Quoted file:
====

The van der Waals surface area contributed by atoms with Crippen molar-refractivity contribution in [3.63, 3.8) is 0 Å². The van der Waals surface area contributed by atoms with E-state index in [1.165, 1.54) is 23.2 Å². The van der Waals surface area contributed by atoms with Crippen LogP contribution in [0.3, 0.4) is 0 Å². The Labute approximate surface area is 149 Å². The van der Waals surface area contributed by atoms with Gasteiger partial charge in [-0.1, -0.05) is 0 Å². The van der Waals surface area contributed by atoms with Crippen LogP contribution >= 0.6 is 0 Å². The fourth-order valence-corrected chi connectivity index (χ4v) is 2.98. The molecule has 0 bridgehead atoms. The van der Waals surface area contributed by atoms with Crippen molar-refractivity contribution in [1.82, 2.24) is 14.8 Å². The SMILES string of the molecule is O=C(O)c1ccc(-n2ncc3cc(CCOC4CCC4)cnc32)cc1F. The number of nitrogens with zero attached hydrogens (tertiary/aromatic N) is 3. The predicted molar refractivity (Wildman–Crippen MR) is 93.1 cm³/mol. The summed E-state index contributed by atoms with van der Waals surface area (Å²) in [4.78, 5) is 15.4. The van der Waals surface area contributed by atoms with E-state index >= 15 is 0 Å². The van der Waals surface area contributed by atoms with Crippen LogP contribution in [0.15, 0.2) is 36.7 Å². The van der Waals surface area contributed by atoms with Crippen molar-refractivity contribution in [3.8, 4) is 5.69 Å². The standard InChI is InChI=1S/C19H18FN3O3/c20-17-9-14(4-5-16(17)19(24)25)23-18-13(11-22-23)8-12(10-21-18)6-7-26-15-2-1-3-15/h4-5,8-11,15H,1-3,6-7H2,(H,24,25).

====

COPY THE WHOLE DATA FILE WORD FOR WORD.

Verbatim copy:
The van der Waals surface area contributed by atoms with Crippen molar-refractivity contribution in [3.63, 3.8) is 0 Å². The van der Waals surface area contributed by atoms with E-state index in [1.165, 1.54) is 23.2 Å². The van der Waals surface area contributed by atoms with Crippen LogP contribution in [0.3, 0.4) is 0 Å². The Labute approximate surface area is 149 Å². The van der Waals surface area contributed by atoms with Gasteiger partial charge in [-0.1, -0.05) is 0 Å². The van der Waals surface area contributed by atoms with Crippen LogP contribution >= 0.6 is 0 Å². The fourth-order valence-corrected chi connectivity index (χ4v) is 2.98. The molecule has 0 bridgehead atoms. The van der Waals surface area contributed by atoms with Crippen molar-refractivity contribution in [1.82, 2.24) is 14.8 Å². The SMILES string of the molecule is O=C(O)c1ccc(-n2ncc3cc(CCOC4CCC4)cnc32)cc1F. The number of nitrogens with zero attached hydrogens (tertiary/aromatic N) is 3. The predicted molar refractivity (Wildman–Crippen MR) is 93.1 cm³/mol. The summed E-state index contributed by atoms with van der Waals surface area (Å²) in [4.78, 5) is 15.4. The van der Waals surface area contributed by atoms with E-state index >= 15 is 0 Å². The van der Waals surface area contributed by atoms with Crippen LogP contribution in [0.15, 0.2) is 36.7 Å². The van der Waals surface area contributed by atoms with Crippen molar-refractivity contribution in [3.8, 4) is 5.69 Å². The standard InChI is InChI=1S/C19H18FN3O3/c20-17-9-14(4-5-16(17)19(24)25)23-18-13(11-22-23)8-12(10-21-18)6-7-26-15-2-1-3-15/h4-5,8-11,15H,1-3,6-7H2,(H,24,25).